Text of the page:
4. DrFeathers

    DrFeathers Songster

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    I posted this elsewhere but got no response. Trying again since on similar topic:

    [​IMG]

    Added a 17week golden sex link rescue (rest of her flock was eaten by a raccoon) to our group of five 17week pullets (BR, 2xEE, BO, SLW). She came from same hatchery and same local farm as our girls so they even shared a brooder for the first few days.

    Anyway -
    We kept the GSL in a dog cage next to the run for her first night and the next day to watch the pecking order day then added her to the roost bar after bedtime that night. Next morning there was a lot of pecking for a few hours but mostly settled down.

    The top tier girls are nice to her now, she is gentle and has no interest in being dominant. Two days later though, the silver Laced Wyandotte who was 5/5 on the pecking order before she arrived is still harassing her whenever she comes in line of sight. GSL doesn't hang with the flock when they free range because of it, and hangs out on the roost bar in their run when they are in the run. If this doesn't stop soon should we intervene? Separate the SLW into the dog crate for a day and then reintroduce her maybe? Any thoughts?

    Thanks!
     
  5. SueT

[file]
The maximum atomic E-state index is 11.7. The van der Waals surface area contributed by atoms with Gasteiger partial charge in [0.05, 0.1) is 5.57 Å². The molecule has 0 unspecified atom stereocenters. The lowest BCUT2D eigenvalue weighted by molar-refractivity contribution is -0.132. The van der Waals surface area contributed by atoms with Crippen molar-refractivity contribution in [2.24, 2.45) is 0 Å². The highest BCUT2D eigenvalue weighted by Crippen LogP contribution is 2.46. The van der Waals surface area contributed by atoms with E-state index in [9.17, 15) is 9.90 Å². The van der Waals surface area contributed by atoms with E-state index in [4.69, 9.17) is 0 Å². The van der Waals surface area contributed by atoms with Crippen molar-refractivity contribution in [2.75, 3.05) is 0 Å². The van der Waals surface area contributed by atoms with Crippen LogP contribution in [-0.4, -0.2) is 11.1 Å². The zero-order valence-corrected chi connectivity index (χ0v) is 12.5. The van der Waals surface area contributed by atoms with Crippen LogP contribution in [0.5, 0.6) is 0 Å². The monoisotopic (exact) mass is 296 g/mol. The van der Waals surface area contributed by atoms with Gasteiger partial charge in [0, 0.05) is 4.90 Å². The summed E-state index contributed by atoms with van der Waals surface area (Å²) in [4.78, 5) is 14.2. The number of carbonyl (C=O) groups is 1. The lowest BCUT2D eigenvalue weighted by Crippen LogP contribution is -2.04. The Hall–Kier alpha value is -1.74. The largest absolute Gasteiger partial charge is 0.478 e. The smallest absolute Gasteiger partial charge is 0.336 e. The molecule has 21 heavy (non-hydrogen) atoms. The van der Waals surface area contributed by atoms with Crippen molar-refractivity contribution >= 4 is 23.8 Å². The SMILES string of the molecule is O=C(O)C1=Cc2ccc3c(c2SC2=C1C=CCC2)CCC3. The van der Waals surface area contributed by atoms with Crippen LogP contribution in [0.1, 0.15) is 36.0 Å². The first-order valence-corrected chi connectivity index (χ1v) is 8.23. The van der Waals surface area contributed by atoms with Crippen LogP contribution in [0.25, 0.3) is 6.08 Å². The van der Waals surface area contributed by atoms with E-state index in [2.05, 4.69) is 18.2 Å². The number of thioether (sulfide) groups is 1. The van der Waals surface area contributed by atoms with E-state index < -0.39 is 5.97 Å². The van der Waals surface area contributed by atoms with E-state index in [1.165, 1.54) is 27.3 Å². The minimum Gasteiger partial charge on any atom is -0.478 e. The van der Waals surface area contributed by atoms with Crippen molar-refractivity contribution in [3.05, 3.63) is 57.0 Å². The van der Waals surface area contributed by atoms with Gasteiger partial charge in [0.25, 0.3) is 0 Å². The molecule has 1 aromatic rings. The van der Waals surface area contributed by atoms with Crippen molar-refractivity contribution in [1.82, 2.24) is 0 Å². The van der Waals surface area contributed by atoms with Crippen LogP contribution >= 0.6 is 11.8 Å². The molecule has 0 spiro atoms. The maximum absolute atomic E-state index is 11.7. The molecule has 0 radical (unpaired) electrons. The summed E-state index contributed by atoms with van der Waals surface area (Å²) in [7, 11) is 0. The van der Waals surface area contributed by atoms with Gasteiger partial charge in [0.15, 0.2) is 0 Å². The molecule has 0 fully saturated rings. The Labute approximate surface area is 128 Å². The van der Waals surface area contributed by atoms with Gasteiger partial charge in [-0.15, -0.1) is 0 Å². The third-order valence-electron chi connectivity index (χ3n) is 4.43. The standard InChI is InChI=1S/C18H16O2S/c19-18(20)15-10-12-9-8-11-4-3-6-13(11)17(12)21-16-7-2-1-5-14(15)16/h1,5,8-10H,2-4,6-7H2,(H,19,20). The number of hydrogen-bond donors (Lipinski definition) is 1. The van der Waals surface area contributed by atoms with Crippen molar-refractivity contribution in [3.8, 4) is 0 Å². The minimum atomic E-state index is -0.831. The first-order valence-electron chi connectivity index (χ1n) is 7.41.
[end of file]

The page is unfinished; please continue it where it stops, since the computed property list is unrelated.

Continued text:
SueT Free Ranging

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    Each time I've integrated new pullets, a hen who was lowest on the pecking order has been the one who dishes out the meanest treatment, and it was a different hen each time.
    You might want to try your idea of separating her. But as long as no blood is drawn, most people say let them work it out.
     
  6. DrFeathers

    DrFeathers Songster

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    Thanks! Any idea how long it usually takes for the nastiness to end?
     
  7. Kirstenrodden

    Kirstenrodden In the Brooder

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    Does it make any difference where my new girls will be older and bigger than the rest of my flock? I have a huge run that they have access to with lots of roost space and such. I dont have much in the way of space to segregate the new girls besides a few small airline dog kennels.
     
  8. SueT

    SueT Free Ranging

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    I don't know how the age thing will play out, but it will probably help that the newbies are older. Help them anyway.
    I got a roll of cheap plastic garden fence to divide the run and ooop. I used bamboo as fence posts. I roll it up when done and use it over and over for all kinds of things.
    Well let us know how it goes, and good luck!
     
    Kirstenrodden likes this.
  9. aart

    aart Chicken Juggler!

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    What ages are we talking?
    It's more about territory than age or size.
     
  10. Kirstenrodden

    Kirstenrodden In the Brooder

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    My current flock are only 11 or 12 weeks. My new 6 will be 18 weeks